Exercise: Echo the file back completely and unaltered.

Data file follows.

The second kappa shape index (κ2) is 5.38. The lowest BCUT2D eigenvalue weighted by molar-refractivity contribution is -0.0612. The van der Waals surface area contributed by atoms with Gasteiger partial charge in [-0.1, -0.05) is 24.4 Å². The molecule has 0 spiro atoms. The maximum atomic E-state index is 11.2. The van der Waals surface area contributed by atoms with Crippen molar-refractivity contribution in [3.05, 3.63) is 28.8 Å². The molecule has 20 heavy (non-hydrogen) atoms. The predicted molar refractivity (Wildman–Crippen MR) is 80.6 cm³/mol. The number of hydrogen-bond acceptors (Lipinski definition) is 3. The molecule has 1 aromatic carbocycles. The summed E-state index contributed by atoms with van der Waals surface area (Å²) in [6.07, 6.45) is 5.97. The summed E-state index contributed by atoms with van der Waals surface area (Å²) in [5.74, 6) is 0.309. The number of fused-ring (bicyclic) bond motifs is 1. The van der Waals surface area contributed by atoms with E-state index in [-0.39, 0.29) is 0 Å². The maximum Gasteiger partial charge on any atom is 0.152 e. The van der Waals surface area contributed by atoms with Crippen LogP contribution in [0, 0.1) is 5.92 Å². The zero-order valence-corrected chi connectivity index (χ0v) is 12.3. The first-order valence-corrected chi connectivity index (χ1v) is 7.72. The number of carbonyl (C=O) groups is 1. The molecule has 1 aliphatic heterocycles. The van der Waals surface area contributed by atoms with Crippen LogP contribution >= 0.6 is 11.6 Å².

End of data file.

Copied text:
The second kappa shape index (κ2) is 5.38. The lowest BCUT2D eigenvalue weighted by molar-refractivity contribution is -0.0612. The van der Waals surface area contributed by atoms with Gasteiger partial charge in [-0.1, -0.05) is 24.4 Å². The molecule has 0 spiro atoms. The maximum atomic E-state index is 11.2. The van der Waals surface area contributed by atoms with Crippen molar-refractivity contribution in [3.05, 3.63) is 28.8 Å². The molecule has 20 heavy (non-hydrogen) atoms. The predicted molar refractivity (Wildman–Crippen MR) is 80.6 cm³/mol. The number of hydrogen-bond acceptors (Lipinski definition) is 3. The molecule has 1 aromatic carbocycles. The summed E-state index contributed by atoms with van der Waals surface area (Å²) in [6.07, 6.45) is 5.97. The summed E-state index contributed by atoms with van der Waals surface area (Å²) in [5.74, 6) is 0.309. The number of fused-ring (bicyclic) bond motifs is 1. The van der Waals surface area contributed by atoms with E-state index in [-0.39, 0.29) is 0 Å². The maximum Gasteiger partial charge on any atom is 0.152 e. The van der Waals surface area contributed by atoms with Crippen LogP contribution in [0, 0.1) is 5.92 Å². The zero-order valence-corrected chi connectivity index (χ0v) is 12.3. The first-order valence-corrected chi connectivity index (χ1v) is 7.72. The number of carbonyl (C=O) groups is 1. The molecule has 1 aliphatic heterocycles. The van der Waals surface area contributed by atoms with Crippen LogP contribution >= 0.6 is 11.6 Å².